ARLINGTON, Texas – The Cowboys and Steelers played a classic game in what has been a historic rivalry between the two. Usually, the memorable clashes have occurred in Super Bowls, but this one was a great one for the regular season.
Lots of memorable plays for both teams, but like always, there are a handful of hidden gems that played a major role in the Cowboys' 27-24 overtime win. Here are five plays that might go unnoticed, but played a factor in the final outcome.
(Plays listed in chronological order)
1. Wallace's bobble and reversed call – The Cowboys led 3-0 early, but the Steelers were driving for some points. They had third-and-6 at the Cowboys' 44 and appeared to get the first down on what was ruled a 12-yard catch to Mike Wallace to the Cowboys' 32. But the Cowboys' coaching staff upstairs quickly saw Wallace bobbled the ball and got only one foot in. They urged Garrett to challenge the play and the replay booth reversed the call, forcing the Steelers to punt.
2. Incomplete to Dwyer – Early in the second half, the Steelers got a big stop on defense and gave the ball back to the offense near midfield. The Steelers were at the Cowboys' 45 for a third-and-5 and it appeared Roethlisberger had tailback Jonathan Dwyer in the flat for a first-down gain. But the pass was way short and Dwyer couldn't handle it, leading to a punt. The Cowboys took the ball and drove 80 yards for a touchdown.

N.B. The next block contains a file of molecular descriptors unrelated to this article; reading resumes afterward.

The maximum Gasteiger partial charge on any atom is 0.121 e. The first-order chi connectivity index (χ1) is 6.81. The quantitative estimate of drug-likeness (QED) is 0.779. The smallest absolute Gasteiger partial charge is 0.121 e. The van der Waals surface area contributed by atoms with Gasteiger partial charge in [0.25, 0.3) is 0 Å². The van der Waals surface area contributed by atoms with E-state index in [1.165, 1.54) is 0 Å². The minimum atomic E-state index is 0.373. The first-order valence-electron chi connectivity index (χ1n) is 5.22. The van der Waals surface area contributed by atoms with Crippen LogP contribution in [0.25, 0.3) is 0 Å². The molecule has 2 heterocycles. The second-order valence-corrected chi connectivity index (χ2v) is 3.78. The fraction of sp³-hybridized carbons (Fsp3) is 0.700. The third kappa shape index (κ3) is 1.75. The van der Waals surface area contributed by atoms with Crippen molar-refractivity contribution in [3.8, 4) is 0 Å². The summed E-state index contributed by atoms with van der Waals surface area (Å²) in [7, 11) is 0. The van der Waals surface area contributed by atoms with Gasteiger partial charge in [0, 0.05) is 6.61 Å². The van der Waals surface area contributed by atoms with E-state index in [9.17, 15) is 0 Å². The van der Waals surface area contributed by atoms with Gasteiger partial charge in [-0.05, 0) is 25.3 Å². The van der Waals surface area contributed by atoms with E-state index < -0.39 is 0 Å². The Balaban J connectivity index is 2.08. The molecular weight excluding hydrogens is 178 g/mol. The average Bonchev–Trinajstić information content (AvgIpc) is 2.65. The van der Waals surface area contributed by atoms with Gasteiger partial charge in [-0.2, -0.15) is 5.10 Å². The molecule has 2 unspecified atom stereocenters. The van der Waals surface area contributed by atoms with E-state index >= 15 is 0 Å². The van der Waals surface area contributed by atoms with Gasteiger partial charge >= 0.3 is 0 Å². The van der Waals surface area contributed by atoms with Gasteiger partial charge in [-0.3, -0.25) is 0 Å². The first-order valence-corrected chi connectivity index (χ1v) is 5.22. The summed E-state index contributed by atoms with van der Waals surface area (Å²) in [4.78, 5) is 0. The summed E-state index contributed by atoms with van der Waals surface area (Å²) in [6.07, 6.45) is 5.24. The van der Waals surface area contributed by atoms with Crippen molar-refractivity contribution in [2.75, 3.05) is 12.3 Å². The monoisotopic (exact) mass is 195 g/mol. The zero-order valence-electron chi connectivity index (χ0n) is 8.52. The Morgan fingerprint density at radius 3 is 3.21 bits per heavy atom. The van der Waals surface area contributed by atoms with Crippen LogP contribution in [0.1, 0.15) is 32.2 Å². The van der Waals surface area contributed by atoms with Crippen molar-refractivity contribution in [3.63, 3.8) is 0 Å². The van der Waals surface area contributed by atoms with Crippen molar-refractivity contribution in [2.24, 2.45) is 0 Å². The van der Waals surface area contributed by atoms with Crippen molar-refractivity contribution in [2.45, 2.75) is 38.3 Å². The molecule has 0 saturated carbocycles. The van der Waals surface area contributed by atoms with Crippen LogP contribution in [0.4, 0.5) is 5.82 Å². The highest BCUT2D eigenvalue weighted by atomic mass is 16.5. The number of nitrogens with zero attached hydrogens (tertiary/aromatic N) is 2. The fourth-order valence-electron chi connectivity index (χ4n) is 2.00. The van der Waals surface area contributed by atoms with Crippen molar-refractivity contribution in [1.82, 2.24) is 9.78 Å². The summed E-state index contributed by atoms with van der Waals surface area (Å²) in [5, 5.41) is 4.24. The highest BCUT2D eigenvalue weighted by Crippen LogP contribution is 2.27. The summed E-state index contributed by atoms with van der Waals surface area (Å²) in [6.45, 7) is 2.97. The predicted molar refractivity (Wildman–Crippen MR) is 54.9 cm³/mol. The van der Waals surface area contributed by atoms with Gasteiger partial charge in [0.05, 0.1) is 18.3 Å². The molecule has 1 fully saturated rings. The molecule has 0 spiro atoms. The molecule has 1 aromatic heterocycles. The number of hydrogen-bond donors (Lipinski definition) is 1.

3. Harris' second-effort – With the game tied at 17, Dallas had a second-and-23 after a 13-yard sack by James Harrison. The Cowboys got a big chunk of the yards back on a nifty run after the catch by Dwayne Harris, who took a short pass in the right flat and weaved through defenders for 18 yards. It set up a manageable third-and-5, which the Cowboys converted on an 8-yard catch by Cole Beasley. The drive eventually led to a touchdown by Dez Bryant.
4. Butler did it – Victor Butler isn't the Cowboys' best special teams player, but he had one of the better special teams plays of the season. With the Steelers leading 24-17 and Antonio Brown running through the punt coverage unit for a big return midway through the fourth, Butler stuck his hand out and swiped the ball away from Brown. It was recovered by John Phillips and the Cowboys were able to score and tie the game.
5. Friendly roll for Moorman– The Cowboys elected to play it safe on a fourth-down punt by Brian Moorman with 2:00 to play at their own 17. Instead of booming the ball as far as possible, Moorman did the flip-kick that is usually used around midfield. But with Brown not fielding it, the ball bounced another 20 yards to the Steelers' 20, netting a 59-yard punt. The Steelers weren't able to get in position for a go-ahead field goal.